By JOHN FLOWERS
VERGENNES — Vergennes Mayor April Jin is hoping her third campaign proves to be the charm in her quest to win one of the two Vermont House seats representing the Addison-3 district.
Jin, in her second year as mayor of the Little City, first ran for the House in 1994, as a Democrat. She made a second unsuccessful bid in 2000, as a member of the Vermont Progressive Party. Undaunted and with more political experience under her belt, she is again throwing her hat into the ring this year, again under the Progressive Party banner.
“I feel the people of Addison County, and the people of this district in particular, need someone who will stand up and speak out,” Jin said during a recent telephone interview
Jin joins a growing field in the Addison-3 race, which has drawn more interest in wake of news that longtime incumbent Rep. Connie Houston, R-Ferrisburgh, will not seek re-election. Incumbent Rep. Greg Clark, R-Vergennes, has already announced he will seek another two-year term. Joining him in the race, thus far, are Jin; Vergennes Democrat Diane Lanpher; and Ferrisburgh Democrat Liz Markowski (see related story).
Along with serving as mayor, Jin currently presides as chairwoman of the Patricia A. Hannaford Career Center board, and is a member of the Vergennes Union High School board. She is a member of the executive committee of the Vergennes Partnership; is chair of the community relations board for Northlands Job Corps; is a member of the Vergennes American Legion Auxiliary; and is a member of the city’s board of civil authority.
Her civic resume also includes stints on the Vergennes City Council and as a municipal lister.
It’s been a long career in local and county politics during which Jin has often been in the limelight on some controversial issues.
She was vocal in her criticism of state and federal officials when Vergennes stopped receiving payments for hosting Northlands Job Corps. Jin, at one point, suggested the city consider cutting off Northlands from municipal services.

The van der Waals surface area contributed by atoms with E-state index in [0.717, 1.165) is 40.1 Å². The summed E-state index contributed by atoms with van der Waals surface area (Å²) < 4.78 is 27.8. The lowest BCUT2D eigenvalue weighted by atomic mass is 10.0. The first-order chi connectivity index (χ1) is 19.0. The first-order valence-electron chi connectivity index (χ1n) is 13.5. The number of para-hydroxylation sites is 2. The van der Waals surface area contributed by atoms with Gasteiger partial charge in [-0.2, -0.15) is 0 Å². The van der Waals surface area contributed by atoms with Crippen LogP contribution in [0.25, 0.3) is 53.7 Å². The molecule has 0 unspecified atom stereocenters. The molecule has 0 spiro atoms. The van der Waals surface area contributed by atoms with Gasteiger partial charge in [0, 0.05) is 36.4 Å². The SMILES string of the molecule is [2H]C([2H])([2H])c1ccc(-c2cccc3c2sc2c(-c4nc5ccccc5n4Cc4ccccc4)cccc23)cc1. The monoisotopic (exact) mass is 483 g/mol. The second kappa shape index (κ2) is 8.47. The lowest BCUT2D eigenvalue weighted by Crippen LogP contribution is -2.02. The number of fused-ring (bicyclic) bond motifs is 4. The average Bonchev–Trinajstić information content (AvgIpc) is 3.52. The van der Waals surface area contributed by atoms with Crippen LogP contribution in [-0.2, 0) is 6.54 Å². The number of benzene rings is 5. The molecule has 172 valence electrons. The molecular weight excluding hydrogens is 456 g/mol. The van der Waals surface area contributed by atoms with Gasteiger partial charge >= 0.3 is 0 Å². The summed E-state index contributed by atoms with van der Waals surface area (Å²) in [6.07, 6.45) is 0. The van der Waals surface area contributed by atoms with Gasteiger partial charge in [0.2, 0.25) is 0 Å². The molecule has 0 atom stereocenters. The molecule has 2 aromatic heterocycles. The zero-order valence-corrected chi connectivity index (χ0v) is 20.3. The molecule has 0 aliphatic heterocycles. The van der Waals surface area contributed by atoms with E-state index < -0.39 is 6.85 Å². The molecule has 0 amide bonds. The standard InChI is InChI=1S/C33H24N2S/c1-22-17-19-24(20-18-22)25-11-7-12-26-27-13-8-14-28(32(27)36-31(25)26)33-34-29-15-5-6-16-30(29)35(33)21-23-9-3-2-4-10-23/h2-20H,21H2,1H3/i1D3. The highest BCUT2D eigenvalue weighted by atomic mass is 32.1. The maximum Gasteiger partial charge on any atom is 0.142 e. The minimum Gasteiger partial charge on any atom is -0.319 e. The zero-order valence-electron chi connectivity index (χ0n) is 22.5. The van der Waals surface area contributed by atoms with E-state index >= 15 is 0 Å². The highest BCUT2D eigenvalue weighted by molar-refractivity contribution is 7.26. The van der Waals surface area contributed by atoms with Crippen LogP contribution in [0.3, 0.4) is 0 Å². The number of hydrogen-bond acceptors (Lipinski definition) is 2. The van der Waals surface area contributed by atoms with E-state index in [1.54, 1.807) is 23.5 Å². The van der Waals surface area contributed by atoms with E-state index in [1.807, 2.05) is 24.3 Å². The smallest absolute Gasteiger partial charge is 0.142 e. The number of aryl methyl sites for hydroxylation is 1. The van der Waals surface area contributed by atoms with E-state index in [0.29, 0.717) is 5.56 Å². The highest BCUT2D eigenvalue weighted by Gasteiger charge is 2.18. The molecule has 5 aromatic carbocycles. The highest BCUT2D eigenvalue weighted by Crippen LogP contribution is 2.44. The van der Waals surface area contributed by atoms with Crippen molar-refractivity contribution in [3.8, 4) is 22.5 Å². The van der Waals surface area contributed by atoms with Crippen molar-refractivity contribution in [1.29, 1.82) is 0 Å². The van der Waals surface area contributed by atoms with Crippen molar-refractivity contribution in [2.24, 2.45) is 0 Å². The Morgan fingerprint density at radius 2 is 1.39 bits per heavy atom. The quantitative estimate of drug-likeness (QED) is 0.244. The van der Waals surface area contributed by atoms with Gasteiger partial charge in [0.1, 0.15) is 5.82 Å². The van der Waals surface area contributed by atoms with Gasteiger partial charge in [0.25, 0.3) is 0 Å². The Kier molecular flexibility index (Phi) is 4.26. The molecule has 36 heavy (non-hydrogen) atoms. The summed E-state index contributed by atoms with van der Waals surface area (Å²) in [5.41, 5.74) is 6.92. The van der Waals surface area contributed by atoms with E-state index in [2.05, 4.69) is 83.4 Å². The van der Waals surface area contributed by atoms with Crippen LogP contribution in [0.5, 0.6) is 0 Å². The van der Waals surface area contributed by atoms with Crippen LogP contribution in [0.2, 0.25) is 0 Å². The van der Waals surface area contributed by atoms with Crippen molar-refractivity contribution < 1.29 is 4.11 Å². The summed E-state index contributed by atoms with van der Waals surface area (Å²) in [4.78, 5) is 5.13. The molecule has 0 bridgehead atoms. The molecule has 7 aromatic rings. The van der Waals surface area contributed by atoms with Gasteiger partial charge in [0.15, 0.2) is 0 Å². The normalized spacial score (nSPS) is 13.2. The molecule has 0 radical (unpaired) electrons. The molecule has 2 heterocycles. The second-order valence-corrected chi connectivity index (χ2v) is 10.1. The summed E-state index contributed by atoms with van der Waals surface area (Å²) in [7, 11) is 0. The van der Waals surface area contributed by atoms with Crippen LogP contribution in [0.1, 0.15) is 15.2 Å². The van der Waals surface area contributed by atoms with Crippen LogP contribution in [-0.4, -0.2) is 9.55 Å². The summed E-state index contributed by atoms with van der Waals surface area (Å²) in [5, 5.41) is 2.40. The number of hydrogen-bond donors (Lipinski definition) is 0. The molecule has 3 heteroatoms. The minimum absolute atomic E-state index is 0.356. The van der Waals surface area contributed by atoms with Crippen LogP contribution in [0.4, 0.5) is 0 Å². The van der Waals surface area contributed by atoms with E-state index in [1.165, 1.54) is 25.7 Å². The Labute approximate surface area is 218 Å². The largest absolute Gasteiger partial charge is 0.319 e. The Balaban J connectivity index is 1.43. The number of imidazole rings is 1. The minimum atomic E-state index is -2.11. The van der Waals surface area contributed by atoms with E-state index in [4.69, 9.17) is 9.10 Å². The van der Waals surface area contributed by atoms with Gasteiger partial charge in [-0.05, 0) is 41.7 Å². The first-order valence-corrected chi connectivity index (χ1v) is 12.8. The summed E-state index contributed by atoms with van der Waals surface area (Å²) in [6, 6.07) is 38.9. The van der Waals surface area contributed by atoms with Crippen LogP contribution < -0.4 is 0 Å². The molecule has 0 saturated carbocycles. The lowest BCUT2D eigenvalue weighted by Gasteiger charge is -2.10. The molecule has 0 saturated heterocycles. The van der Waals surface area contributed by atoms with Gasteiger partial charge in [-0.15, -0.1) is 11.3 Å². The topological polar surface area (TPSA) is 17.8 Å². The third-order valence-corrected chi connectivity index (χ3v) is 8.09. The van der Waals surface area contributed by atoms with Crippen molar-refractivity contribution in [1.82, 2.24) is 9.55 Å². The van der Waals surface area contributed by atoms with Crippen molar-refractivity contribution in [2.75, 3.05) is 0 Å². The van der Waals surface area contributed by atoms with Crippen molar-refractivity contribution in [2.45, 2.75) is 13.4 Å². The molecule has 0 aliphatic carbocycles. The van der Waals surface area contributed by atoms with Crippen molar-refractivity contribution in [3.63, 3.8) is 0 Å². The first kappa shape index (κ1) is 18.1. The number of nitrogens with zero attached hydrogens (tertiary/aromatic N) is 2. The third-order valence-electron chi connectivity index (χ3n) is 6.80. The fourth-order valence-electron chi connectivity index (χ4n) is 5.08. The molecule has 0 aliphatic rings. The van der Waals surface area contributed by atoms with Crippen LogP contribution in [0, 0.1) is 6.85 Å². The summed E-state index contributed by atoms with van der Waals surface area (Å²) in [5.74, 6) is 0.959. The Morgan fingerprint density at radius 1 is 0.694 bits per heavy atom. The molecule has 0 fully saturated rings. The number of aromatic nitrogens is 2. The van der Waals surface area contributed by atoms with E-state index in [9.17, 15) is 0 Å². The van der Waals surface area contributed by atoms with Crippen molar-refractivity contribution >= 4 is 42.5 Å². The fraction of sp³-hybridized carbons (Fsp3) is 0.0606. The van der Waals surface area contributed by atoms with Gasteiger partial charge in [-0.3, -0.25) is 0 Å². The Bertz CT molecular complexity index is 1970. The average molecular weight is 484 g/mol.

She also joined Vergennes aldermen last year in opposing a state plan to put a 10-bed mental health facility in the former Briarwood Nursing Home in the Little City. Part of that opposition was based on a mistrust of the state in its handling of previous agreements with Vergennes.
Jin has currently been urging the city council to come to a consensus on updated zoning regulations and vote them out.
“After five years, I want (the zoning regulations) out; let’s not hold the people hostage,” Jin said. “There comes a time to take action.
“I view myself as a ‘take-action person,’” she added.
If elected, Jin vowed to take action on issues ranging from farming to health care.
On farming, she promised to support legislation calling for milk processors to absorb the hauling and stop charges that are currently borne by dairy farmers.
“The price of milk keeps going down and the costs to farmers keep going up,” said Jin, a self-described fiscal conservative.
Increasing the availability of quality health care is also on Jin’s agenda. She called the Catamount Health plan approved by the 2006 Legislature “a small start,” and believes Vermont can do better.
“I believe we need some sort of universal health care,” Jin said, adding “I believe health care should be a right, not a privilege.”
The current health care crisis doesn’t only apply to humans, according to Jin. She noted that pet owners currently pay hundreds of dollars at clinics for immunizations and other basic services for their animals. Many Vermonters can’t afford to take their pets to clinics, which is resulting in many animals going without proper immunization, according to Jin.
“The average pet owner is being priced out of the market,” Jin said.
Aspiring college students are also being priced out of the market in Vermont, according to Jin. She recalled how her daughter in 1990 received a better financial benefits offer from the University of New Hampshire than at the University of Vermont.
“There’s something wrong with that,” Jin said.
She’s confident she’s earned additional support since her last House bid six years ago. Jin hopes that support will translate into a victory in November.
“People have seen that I try to use the common sense approach, and that I’m not afraid to tackle an issue,” Jin said.